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Vikram Seth's novel is, at its core, a love story: Lata and her mother, Mrs. Rupa Mehra, are both trying to find -- through love or through exacting maternal appraisal -- a suitable boy for Lata to marry. Set in the early 1950s, in an India newly independent and struggling through a time of crisis, A Suitable Boy takes us into the richly imagined world of four large extended families and spins a compulsively readable tale of their lives and loves. A sweeping panoramic portrait of a complex, multiethnic society in flux, A Suitable Boy remains the story of ordinary people caught up in a web of love and ambition, humor and sadness, prejudice and reconciliation, the most delicate social etiquette and the most appalling violence.



About the Author

Vikram Seth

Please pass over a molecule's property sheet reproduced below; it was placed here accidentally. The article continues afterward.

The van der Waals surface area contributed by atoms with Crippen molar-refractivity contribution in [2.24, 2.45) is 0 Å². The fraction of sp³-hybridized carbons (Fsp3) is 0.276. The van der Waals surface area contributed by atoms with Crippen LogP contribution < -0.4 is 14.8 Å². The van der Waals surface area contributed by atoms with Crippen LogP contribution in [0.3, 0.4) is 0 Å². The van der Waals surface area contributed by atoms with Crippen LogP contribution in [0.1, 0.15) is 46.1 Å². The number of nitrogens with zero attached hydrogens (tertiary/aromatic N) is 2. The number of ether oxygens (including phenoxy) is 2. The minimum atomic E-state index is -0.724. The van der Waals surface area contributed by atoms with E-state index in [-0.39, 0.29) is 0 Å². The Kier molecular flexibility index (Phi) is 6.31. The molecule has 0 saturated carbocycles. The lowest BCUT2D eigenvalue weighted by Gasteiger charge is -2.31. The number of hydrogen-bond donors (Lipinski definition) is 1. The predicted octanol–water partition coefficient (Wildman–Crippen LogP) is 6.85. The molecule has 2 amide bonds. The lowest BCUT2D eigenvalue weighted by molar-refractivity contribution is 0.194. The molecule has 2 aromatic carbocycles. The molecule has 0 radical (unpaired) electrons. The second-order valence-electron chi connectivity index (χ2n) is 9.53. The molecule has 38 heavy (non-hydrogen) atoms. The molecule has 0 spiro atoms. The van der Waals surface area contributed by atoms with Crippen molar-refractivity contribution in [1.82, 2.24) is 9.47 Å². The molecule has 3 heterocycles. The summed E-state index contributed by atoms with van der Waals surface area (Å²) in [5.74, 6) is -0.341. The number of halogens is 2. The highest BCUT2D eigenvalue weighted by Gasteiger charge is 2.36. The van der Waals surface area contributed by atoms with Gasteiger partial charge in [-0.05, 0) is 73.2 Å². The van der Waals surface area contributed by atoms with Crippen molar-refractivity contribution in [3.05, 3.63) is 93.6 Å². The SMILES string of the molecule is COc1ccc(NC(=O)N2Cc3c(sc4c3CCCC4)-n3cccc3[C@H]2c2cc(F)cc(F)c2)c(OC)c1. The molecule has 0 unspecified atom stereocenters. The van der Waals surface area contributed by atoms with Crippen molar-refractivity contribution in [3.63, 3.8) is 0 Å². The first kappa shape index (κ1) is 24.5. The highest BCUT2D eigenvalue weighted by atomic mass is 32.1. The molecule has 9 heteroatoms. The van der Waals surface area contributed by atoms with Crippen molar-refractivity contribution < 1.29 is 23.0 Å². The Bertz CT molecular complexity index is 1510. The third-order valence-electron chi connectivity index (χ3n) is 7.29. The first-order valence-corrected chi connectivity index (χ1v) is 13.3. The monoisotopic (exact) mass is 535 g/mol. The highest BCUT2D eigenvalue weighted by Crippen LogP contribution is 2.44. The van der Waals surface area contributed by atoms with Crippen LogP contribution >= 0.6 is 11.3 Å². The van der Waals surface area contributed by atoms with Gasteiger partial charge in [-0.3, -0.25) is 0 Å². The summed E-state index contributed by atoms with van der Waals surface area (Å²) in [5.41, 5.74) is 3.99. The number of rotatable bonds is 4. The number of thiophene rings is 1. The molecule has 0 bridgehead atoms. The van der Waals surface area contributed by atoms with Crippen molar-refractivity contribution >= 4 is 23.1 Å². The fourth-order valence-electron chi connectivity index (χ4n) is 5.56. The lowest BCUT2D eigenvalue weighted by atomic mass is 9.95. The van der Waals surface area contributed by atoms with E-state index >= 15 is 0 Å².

Vikram Seth is an Indian poet, novelist, travel writer, librettist, children's writer, biographer and memoirist. During the course of his doctorate studies at Stanford, he did his field work in China and translated Hindi and Chinese poetry into English. He returned to Delhi via Xinjiang and Tibet which led to a travel narrative (1983) which won the Thomas Cook Travel Book Award. (1986) was his first novel describing the experiences of a group of friends who live in California. (1993) , an epic of Indian life set in the 1950s, got him the WH Smith Literary Award and the Commonwealth Writers Prize. His poetry includes (1985) and (1990) . His (1992) is children's book consisting of ten stories in verse about animals. In 2005, he published , a family memoir written at the suggestion of his mother, which focuses on the lives of his great-uncle (Shanti Behari Seth) and German-Jewish great aunt (Henny Caro) who met in Berlin in the early 1930s while Shanti was a student there and with whom Seth stayed extensively on going to England at age 17 for school. As with contains much autobiography. An unusually forthcoming writer whose published material is replete with un- or thinly-disguised details as to the personal lives of himself and his intimates related in a highly engaging narrative voice, Seth has said that he is somewhat perplexed that his readers often in consequence presume to an unwelcome degree of personal familiarity with him.



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